Latest California Healthline Stories
Regenexx, which runs a string of clinics, says stem cell injections can save employers a lot of money, but critics say there’s no proof.
Margot Sanger-Katz of The New York Times, Joanne Kenen of Politico and Paige Winfield Cunningham of The Washington Post join KHN’s Julie Rovner to discuss the Trump administration’s efforts to curtail federally funded research using fetal tissue, the backlash from former Vice President Joe Biden’s support for the anti-abortion Hyde Amendment and how health policy intersects with both trade and immigration policy.
While Missouri’s final abortion clinic may stop providing the procedure this week, women in the state had already been seeking care in neighboring states as regulations increasingly limited abortion access.
Under the rule that took effect this year, Medicare will lower payments for clinic visits performed at hospital-owned facilities to a rate that is equivalent to what it pays an independent doctor. Federal officials expect the move will save the government $380 million this year.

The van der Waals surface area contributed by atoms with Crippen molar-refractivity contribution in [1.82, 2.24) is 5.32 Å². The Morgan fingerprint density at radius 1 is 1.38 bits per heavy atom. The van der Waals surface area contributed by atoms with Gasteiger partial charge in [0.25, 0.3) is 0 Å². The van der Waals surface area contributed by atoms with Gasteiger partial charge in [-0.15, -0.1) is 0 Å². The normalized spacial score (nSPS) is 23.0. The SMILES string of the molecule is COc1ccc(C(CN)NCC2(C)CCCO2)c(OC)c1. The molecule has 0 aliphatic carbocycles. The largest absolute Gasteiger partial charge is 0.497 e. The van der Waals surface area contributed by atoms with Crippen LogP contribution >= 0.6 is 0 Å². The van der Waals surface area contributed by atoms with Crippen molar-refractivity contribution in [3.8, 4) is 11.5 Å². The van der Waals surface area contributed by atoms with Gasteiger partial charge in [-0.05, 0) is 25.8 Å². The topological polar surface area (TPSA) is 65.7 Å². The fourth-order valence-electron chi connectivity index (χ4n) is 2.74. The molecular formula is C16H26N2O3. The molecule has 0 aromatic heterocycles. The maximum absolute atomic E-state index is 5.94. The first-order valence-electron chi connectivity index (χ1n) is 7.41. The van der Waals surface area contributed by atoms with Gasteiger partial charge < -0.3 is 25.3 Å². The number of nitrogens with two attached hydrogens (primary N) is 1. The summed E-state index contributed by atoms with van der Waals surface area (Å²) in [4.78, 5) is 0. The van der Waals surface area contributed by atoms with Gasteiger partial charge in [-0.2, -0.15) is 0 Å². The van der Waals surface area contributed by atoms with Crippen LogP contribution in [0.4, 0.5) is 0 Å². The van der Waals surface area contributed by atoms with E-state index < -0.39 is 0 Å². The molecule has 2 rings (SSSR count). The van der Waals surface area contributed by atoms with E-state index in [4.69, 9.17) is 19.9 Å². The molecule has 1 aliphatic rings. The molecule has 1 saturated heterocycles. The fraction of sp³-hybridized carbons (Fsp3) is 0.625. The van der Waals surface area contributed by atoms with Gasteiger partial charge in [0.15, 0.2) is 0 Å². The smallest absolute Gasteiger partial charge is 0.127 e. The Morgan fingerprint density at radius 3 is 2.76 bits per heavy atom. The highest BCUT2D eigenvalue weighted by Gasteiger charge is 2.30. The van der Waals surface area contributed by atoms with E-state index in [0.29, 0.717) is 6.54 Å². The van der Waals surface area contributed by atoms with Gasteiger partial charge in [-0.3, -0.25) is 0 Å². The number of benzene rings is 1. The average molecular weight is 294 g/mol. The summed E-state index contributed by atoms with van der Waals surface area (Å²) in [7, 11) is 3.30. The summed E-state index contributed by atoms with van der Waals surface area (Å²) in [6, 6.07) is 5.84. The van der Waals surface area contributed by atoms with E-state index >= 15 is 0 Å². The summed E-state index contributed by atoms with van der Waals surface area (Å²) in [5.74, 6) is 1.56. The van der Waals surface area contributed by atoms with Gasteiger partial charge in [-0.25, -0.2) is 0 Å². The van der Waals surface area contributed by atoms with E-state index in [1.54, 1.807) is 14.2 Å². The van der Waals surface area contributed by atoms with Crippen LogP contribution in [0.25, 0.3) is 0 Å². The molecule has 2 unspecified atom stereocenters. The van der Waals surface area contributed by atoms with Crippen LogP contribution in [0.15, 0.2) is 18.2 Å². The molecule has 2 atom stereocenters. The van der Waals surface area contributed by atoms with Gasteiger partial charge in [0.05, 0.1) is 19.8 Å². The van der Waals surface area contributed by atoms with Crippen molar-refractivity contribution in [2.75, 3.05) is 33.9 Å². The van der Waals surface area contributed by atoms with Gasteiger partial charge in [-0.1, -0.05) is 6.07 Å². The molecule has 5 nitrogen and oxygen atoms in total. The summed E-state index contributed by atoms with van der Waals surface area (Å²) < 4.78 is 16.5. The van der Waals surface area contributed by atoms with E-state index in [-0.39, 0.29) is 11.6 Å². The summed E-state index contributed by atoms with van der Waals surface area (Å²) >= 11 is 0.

Critics are concerned about the explosion in controversial stem cell procedures offered by clinics — and, increasingly, respected hospitals.
The new regulation would drop previous rules for the Title X program requiring that women with unintended pregnancies be told about all options, including abortion. One-quarter of the women potentially affected by the changes live in California, and the state’s attorney general, Xavier Becerra, said he is prepared to sue.
The number of health clinic orders and shots administered rose sharply in January compared with last year, Washington county officials say.
Standards have been proposed to address what are often viewed as disparities in treatment, but the Trump administration has declined to enforce them.
The measure, which will appear on the November ballot, seeks to cap industry profits. The SEIU-UHW union has raised almost $17 million, but opponents from the industry have invested more than four times that.
As new federal policies make it harder to gain asylum in the U.S., foreign applicants try to improve their chances by having doctors evaluate their conditions — perhaps bolstering their stories of torture and violent persecution back home.